In this second of a three episode series, Andres Hernandez reads his story of Gilbert the Grouper. The story explores concepts of resilience and was written as part of a Duke Engage summer program at Duke University Marine Lab. The program was run by Dr. Liz DeMattia, director of the Community Science Initiative, with the assistance of PhD student Laura Givens, who was the site coordinator for Duke Engage, in 2022. Following the ‘reading’, Laura interviews Andres on his experiences in the program and the logic of the story.
Laura Givens is a PhD candidate in Dr. Tom Schultz’s Marine Conservation and Molecular Facility at the Duke Marine Lab. The focus of her research generally takes advantage of advances in genomic technologies to address community response to environmental change. Her current research uses environmental DNA to examine the success of oyster reef restoration and the extent to which introducing aquaculture supplements biodiversity. Laura graduated with a B.S. in Biology from California State University, Sacramento in 2018 and has received the Smithsonian Graduate Student Fellowship. She co-leads the coastal branch of the Scientific Research and Education Network and in her free time enjoys painting and beach walks with her dog.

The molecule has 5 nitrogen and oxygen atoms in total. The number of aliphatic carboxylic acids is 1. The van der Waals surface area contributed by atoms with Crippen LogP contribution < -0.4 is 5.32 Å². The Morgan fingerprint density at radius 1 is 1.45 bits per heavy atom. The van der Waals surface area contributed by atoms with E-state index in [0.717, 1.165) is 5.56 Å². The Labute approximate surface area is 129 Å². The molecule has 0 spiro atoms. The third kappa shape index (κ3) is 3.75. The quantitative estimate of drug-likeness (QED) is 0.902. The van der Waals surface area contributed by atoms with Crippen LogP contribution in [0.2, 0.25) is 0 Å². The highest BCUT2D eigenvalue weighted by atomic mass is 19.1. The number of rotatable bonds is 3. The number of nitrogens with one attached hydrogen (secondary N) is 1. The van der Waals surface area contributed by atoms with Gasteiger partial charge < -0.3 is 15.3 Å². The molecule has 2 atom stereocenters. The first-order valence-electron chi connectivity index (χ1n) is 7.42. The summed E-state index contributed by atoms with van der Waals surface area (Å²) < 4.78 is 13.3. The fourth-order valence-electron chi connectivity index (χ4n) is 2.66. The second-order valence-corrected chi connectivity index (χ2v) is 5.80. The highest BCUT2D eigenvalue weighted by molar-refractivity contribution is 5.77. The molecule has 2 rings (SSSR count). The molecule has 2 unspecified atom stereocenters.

Dr. Liz DeMattia is a Research Scientist at the Duke University Marine Lab and the founding director of DUML’s Community Science Initiative. Liz has more than 25 years of experience conducting ecological research and developing environmental outreach for community-based conservation programs. When not working on education and conservation programs, Liz can be found swimming in the ocean, hiking in the forest, or hanging out with her family.
Andres Hernandez, author of ‘Gilbert the Grouper’
Andres Hernandez is a sophomore at Duke University’s Trinity College of Arts and Sciences, where he plans to co-major in global health and international comparative studies with a minor in French. This Summer at the Duke Marine Lab, Andres worked with the Wildlife Resources Commission in producing a mockumentary and website with the goal of promoting sea turtle protection practices. He also collaborated with the Carteret County Public School System in building a Resilience curriculum and workshop. In his spare time, Andres enjoys tennis, fishing, and going to the beach.